Every electrical installation deteriorates over time and therefore the safety of users can be put at risk if periodic inspections and rectification work are not carried out.
What is an Electrical Installation Condition Report (EICR)?
The EICR is the output of a thorough inspection & testing of the condition of an electrical installation. The inspection will find out if:
any electrical installations are overloaded
there are any potential electric shock risks and fire hazards
there is any defective electrical work
there is a lack of earthing or bonding – these are 2 ways of preventing electrical shocks that are built into electrical installations
wiring deteriorates over time and an Electrical Installation Condition Report will identify any faults so that they can be rectified, ensuring no harm can come to family, loved ones, customers and colleagues. Importantly, it also ensures that your insurance isn’t invalid, as without an updated EICR Electrical Test Certificate your insurance could be invalidated.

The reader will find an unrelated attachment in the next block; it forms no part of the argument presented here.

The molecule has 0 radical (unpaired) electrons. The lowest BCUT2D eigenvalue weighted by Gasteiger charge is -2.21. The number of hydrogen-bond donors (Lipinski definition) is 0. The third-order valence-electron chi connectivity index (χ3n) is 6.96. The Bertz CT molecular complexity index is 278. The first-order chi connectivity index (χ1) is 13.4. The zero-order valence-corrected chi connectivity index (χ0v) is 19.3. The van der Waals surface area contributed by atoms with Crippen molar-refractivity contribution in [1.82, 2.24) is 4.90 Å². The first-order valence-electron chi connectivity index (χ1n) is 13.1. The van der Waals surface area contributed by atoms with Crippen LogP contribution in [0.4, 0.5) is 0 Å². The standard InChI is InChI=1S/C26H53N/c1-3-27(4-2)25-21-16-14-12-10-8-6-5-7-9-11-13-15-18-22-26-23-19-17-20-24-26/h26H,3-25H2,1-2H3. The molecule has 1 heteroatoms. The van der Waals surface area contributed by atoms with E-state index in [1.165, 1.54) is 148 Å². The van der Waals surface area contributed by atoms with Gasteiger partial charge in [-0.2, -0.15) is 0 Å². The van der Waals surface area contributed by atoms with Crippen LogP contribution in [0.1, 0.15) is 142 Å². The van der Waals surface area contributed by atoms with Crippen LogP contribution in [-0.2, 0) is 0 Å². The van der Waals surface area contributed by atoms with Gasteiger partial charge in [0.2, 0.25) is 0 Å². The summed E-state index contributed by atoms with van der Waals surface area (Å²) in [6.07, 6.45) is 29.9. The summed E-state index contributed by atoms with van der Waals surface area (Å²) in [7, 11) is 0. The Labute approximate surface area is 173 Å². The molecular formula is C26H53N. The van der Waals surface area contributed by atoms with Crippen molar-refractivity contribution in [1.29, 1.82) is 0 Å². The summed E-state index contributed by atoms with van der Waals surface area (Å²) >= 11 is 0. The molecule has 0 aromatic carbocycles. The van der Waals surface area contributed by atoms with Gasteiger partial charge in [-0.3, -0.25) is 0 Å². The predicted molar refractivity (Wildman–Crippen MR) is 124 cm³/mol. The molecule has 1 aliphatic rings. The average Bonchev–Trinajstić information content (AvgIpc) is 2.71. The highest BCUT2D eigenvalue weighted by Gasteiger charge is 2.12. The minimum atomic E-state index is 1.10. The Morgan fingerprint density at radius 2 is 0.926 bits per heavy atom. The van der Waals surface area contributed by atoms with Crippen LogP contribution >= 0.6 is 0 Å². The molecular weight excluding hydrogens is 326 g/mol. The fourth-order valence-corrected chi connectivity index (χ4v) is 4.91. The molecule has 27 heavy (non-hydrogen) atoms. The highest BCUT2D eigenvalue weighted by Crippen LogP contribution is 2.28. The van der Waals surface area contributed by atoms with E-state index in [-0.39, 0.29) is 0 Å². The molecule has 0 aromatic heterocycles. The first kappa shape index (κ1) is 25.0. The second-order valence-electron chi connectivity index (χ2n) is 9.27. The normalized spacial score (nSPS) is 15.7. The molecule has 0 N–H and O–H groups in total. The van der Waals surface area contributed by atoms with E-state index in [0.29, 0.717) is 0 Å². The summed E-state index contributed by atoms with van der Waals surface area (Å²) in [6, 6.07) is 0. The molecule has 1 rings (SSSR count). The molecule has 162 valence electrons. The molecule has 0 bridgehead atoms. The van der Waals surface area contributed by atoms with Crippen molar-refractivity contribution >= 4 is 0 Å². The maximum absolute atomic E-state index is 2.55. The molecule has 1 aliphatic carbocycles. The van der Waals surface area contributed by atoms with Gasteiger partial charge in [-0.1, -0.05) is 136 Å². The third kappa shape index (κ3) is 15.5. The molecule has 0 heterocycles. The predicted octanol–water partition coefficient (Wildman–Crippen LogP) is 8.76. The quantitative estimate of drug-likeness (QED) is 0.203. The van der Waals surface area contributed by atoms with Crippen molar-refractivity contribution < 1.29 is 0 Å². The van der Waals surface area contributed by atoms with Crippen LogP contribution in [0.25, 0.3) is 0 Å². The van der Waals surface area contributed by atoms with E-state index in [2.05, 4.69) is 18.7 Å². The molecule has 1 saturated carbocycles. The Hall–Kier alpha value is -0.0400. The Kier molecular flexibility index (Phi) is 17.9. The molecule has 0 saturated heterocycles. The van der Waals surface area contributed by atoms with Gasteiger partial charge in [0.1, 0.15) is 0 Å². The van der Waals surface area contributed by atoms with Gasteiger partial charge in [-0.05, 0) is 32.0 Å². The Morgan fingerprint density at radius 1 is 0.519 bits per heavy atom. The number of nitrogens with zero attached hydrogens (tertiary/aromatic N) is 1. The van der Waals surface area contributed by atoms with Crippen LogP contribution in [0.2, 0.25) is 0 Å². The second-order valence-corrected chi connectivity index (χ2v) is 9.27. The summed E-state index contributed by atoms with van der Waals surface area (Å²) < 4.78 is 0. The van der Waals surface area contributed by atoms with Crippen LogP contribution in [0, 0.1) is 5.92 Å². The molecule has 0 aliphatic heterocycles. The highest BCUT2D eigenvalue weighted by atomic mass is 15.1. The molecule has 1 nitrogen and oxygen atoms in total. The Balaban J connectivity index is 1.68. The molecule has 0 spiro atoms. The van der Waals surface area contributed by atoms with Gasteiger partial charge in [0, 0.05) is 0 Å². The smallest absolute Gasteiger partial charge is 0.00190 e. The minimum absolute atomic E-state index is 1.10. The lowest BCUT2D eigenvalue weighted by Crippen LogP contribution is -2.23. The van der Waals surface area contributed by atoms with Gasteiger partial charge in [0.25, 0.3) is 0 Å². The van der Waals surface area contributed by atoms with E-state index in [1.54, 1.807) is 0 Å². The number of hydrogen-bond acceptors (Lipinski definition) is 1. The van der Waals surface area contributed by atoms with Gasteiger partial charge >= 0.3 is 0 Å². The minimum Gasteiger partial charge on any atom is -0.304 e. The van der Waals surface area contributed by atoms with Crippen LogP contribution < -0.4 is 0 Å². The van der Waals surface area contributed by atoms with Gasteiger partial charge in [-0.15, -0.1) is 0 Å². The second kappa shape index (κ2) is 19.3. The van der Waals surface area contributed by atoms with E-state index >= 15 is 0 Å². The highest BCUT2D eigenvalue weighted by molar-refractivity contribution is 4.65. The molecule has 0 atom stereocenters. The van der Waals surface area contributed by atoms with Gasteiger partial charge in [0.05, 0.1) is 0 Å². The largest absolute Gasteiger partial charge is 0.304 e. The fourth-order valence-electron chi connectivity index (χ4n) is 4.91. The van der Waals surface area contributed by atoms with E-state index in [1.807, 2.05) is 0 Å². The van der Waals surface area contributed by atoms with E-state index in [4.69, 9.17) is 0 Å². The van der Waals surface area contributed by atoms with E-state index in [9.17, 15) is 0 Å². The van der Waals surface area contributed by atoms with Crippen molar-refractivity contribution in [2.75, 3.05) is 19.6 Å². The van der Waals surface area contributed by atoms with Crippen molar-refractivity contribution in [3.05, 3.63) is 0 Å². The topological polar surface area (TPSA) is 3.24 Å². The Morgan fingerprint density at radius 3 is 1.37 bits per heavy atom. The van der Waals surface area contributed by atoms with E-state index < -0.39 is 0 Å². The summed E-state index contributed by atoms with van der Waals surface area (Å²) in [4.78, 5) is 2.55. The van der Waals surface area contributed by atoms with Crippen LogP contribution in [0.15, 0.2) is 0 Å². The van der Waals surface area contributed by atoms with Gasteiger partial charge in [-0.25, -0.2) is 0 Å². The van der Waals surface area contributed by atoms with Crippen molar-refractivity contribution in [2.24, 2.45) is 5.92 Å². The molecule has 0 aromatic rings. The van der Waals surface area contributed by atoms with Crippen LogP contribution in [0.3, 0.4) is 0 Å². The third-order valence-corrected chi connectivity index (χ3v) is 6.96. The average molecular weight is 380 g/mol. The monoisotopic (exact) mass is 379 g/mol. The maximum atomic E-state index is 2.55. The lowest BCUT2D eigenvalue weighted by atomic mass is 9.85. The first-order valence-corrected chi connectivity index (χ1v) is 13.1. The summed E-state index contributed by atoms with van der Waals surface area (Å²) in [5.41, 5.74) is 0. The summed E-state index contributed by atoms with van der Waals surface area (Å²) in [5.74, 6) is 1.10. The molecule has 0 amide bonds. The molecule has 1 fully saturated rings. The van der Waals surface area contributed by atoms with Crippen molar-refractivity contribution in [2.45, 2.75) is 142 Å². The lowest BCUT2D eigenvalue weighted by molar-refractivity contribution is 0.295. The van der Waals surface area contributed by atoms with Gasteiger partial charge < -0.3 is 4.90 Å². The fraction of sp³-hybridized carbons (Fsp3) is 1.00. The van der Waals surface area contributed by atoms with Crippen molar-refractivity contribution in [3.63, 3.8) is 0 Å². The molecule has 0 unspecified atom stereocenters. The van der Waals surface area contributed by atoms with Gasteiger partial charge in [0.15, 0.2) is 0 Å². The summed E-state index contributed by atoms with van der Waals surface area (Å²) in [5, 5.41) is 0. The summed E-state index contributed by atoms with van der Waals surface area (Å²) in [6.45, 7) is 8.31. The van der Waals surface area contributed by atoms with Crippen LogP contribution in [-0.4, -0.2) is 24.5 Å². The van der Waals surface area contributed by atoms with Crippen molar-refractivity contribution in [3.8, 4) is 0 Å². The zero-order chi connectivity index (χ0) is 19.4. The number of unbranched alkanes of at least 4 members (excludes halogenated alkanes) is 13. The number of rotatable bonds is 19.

The report will determine if the installation is safe to be continues for use or if any remedial work needs to be carried out. Any unsafe elements will be coded as follows:
Code 1 (C1): Danger present. Risk of injury. The electrical inspector may make any C1 hazards safe before leaving the property.
Code 2 (C2): Potentially dangerous.
Further Investigation (FI): Further investigation required without delay.
Code 3 (C3): Improvement recommended. Further remedial work is not required for the report to be deemed satisfactory.
Landlords have an obligation to commission a 'qualified and competent' person at least every 5 years to inspect the condition of their electrical installation. This is where P&Q can help!
When an EICR inspection & testing is performed in a property all electrical installations must be disconnected from the mains electrical power supply; depending on the size of the property this can be anywhere from half a day to a whole day.
Access to all electrical points such as switches, sockets and lights will be required; appliances will also need to be unplugged during the test.
We need to switch off and disconnect the power for reasons of safety and to be able to apply the correct tests to the relevant electrical circuits.
The disconnection of the power supply is of course going to be an inconvenience for those that are using the building at the time, so it is important that all residents are informed of this in advance.